Introduction1.7Advantages to WorkersWorkers are benefit ed by int roduct ion of incent ive plans of wage payment which is an int egral partof a cost syst em. This results not only in higher product ivit y but also higher earnings for workers.Advantages to SocietyAn efficient cost syst em is bound to lower t he cost of product ion. The benefits of cost reduct ionand cost cont rol accrue to t he public at large in t he form of lower prices of products and services.Advantages to Government Agencies and OthersA cost syst em produces ready figures for use by government , wage t ribunals, t rade unions, etc., foruse in problems like price fixing, wage level fixat ion, set t lement of indust rial disput es, etc.LIMITATIONS OR OBJECTIONS AGAINST COST ACCOUNTINGDespit e t he fact t hat t he development of cost account ing is one of t he most significantst eps to improve performance, cert ain object ions are raised against its int roduct ion. These are asfollows:1. I t i s unnecessary. It is argued t hat maint enance of cost records is not necessary and involvesduplicat ion of work. It is based on t he premise t hat a good number of concerns are funct ioningprosperously wit hout any syst em of cost ing. This may be t rue, but in t he present world of compet it ion,to conduct a business wit h ut most efficiency, t he management needs to know det ailed cost informat ionfor its decision-making. Only a cost account ing syst em can serve t his need of t he management and t hushelp in t he more efficient conduct of a business.2. I t i s expensi ve. It is point ed out t hat inst allat ion of a cost ing syst em is quit e expensive whichonly large concerns can afford. It is also argued t hat inst allat ion of t he syst em will involve additionalexpendit ure which will lead to a diminut ion of profits. In t his respect , it may be said t hat a cost ingsyst em should be t reat ed as an invest ment and t he benefits derived from t he syst em must exceed t heamount spent on it . It should not prove a burden on t he finances of t he company.3. I t i s i nappli cable. Anot her argument somet imes put forward is t hat modern met hods of cost ingare not applicable to many t ypes of indust ry. This plea is not very apt . The fault lies in an at t empt toint roduce a readymade cost ing syst em in a firm. A cost ing syst em must be specially designed to meett he needs of a business. Only t hen t he syst em will work successfully and achieve t he object ives forwhich it is introduced. In fact, applications of costing are very wide. All types of act ivit ies, manufacturingand non-manufact uring, should consider t he use of cost account ing.4. I t i s a f ai lure. The failure of a cost ing syst em in some concerns is quot ed as an argumentagainst its int roduct ion in ot her undert akings. This is a very fallacious argument . If a syst em does notproduce t he desired results, it is wrong to jump to t he conclusion t hat t he syst em is at fault . Thereasons for its failure should be probed. In order to make t he syst em a success, t he ut ilit y of t hesyst em should be explained and t he cooperat ion of t he employees should be sought by convincingt hem t hat t he syst em is for t he bet t erment of all.INSTALLATION OF A COSTING SYSTEMThere cannot be a readymade cost ing syst em for every undert aking. In order to meet t he specialneeds of a business, a cost ing syst em has to be specially devised to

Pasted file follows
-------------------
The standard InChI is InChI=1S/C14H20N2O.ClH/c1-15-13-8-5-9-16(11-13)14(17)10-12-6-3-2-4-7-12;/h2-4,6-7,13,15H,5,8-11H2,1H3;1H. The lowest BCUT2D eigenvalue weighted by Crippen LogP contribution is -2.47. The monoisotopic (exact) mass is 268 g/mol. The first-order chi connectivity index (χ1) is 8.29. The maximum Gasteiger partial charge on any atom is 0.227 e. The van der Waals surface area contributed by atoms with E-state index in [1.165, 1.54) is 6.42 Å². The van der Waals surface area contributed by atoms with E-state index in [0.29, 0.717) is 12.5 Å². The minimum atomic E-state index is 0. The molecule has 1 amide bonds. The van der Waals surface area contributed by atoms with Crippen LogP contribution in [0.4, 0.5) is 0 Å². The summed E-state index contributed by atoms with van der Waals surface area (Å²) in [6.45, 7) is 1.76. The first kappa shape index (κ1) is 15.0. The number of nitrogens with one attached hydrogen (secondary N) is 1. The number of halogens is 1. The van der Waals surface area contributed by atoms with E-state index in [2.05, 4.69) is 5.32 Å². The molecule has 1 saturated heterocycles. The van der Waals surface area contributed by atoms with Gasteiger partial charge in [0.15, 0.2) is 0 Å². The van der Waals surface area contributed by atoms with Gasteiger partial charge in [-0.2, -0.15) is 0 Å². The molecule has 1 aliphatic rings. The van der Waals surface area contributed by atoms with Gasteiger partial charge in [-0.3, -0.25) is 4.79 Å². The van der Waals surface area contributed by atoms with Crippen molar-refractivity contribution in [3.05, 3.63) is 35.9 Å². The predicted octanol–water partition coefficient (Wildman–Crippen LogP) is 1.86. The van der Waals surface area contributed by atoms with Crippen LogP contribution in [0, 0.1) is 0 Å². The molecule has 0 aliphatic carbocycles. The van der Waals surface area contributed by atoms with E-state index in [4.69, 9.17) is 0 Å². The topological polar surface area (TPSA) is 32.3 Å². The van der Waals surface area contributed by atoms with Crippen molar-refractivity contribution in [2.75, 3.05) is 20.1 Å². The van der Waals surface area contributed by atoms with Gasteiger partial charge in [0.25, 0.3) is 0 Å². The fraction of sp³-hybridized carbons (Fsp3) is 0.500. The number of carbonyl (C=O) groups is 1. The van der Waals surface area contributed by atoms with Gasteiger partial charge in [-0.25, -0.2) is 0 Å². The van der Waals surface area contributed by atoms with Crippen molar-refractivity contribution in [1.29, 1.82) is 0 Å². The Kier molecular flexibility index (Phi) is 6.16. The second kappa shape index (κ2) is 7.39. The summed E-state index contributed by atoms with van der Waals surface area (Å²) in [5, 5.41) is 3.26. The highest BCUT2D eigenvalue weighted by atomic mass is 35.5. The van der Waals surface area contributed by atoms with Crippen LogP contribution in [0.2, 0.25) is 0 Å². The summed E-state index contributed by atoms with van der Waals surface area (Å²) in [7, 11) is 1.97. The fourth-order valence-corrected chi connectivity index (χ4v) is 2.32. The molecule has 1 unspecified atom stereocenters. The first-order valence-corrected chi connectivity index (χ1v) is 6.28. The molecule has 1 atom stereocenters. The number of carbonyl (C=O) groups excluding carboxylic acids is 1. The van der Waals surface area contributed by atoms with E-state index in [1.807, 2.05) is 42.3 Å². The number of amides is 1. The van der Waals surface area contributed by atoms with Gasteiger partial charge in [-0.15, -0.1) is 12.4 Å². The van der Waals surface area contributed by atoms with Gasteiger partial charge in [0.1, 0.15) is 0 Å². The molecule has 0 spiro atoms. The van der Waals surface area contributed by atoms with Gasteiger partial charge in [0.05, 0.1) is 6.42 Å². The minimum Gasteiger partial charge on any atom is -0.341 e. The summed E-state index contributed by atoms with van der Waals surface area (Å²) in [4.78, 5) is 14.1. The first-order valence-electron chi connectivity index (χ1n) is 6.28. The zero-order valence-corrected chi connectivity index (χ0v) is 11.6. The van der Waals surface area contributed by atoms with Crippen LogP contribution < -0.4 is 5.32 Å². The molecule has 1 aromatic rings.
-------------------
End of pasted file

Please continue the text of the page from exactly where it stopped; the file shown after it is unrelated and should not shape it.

Cost Accounting 1.2 Objectives and Functions of Cost Accounting 1.3 Cost Accounting and Financial Accounting — Comparison 1.3 Application of Cost Accounting 1.5 Advantages of Cost Accounting 1.6 Limitations or Objections Against cost Accounting 1.7 Installation of a costing system 1.7 Concept of Cost 1.9 Cost Centre 1.10 Cost Unit 1.11 Cost .File Size: 1MB

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replacement cost after 25/30/35 kh LH 2 storage system cost propulsion system cost FCS cost TCO dominated by fuel cost: LNG option slightly cheaper than diesel and much cheaper than LH 2 LH 2 break-even cost at 57% efficiency: 2030 /ton LNG fuel cost factors per MMBTU basis: 4 NG, 5 liquefaction, 4 transport and bunkering LSMGO LNG LH 2-FC

from The Adventures of Tom Sawyer MARK TWAIN In this famous selection from The Adventures of Tom Sawyer (1876), written by Mark Twain (born Samuel Langhorne Clemens, 1835–1910), Tom, burdened with the chore to whitewash his Aunt Polly’s fence as punishment for his having played hooky from school, comes up with an ingenious way to get out of his work: He convinces his friends that it’s .